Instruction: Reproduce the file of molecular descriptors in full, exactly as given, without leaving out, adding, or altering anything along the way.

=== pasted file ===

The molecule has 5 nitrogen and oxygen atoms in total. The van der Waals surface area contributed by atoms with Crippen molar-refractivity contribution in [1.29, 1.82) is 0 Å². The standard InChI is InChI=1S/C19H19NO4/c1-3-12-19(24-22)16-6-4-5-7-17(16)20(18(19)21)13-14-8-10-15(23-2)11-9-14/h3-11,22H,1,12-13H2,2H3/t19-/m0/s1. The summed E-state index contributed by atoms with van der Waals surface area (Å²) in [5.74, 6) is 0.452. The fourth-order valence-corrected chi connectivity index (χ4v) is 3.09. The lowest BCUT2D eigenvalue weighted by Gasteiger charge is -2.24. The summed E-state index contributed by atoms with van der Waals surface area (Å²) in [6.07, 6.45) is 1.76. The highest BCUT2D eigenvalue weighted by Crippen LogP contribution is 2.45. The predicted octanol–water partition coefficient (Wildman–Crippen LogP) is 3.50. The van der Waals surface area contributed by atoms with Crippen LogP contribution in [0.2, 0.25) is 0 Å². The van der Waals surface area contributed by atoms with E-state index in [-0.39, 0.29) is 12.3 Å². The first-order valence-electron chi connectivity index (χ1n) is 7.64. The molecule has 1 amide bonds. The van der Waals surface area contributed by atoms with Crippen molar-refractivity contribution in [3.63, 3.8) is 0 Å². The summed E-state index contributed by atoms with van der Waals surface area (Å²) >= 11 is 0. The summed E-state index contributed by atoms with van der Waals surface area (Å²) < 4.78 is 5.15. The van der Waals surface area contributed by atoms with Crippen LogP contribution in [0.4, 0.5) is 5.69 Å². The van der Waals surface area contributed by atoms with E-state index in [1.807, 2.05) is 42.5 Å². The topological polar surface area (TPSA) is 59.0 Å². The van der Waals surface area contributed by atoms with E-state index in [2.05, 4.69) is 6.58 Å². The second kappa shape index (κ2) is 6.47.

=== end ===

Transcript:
The molecule has 5 nitrogen and oxygen atoms in total. The van der Waals surface area contributed by atoms with Crippen molar-refractivity contribution in [1.29, 1.82) is 0 Å². The standard InChI is InChI=1S/C19H19NO4/c1-3-12-19(24-22)16-6-4-5-7-17(16)20(18(19)21)13-14-8-10-15(23-2)11-9-14/h3-11,22H,1,12-13H2,2H3/t19-/m0/s1. The summed E-state index contributed by atoms with van der Waals surface area (Å²) in [5.74, 6) is 0.452. The fourth-order valence-corrected chi connectivity index (χ4v) is 3.09. The lowest BCUT2D eigenvalue weighted by Gasteiger charge is -2.24. The summed E-state index contributed by atoms with van der Waals surface area (Å²) in [6.07, 6.45) is 1.76. The highest BCUT2D eigenvalue weighted by Crippen LogP contribution is 2.45. The predicted octanol–water partition coefficient (Wildman–Crippen LogP) is 3.50. The van der Waals surface area contributed by atoms with Crippen LogP contribution in [0.2, 0.25) is 0 Å². The van der Waals surface area contributed by atoms with E-state index in [-0.39, 0.29) is 12.3 Å². The first-order valence-electron chi connectivity index (χ1n) is 7.64. The molecule has 1 amide bonds. The van der Waals surface area contributed by atoms with Crippen molar-refractivity contribution in [3.63, 3.8) is 0 Å². The summed E-state index contributed by atoms with van der Waals surface area (Å²) >= 11 is 0. The summed E-state index contributed by atoms with van der Waals surface area (Å²) < 4.78 is 5.15. The van der Waals surface area contributed by atoms with Crippen LogP contribution in [0.4, 0.5) is 5.69 Å². The van der Waals surface area contributed by atoms with E-state index in [1.807, 2.05) is 42.5 Å². The topological polar surface area (TPSA) is 59.0 Å². The van der Waals surface area contributed by atoms with E-state index in [2.05, 4.69) is 6.58 Å². The second kappa shape index (κ2) is 6.47.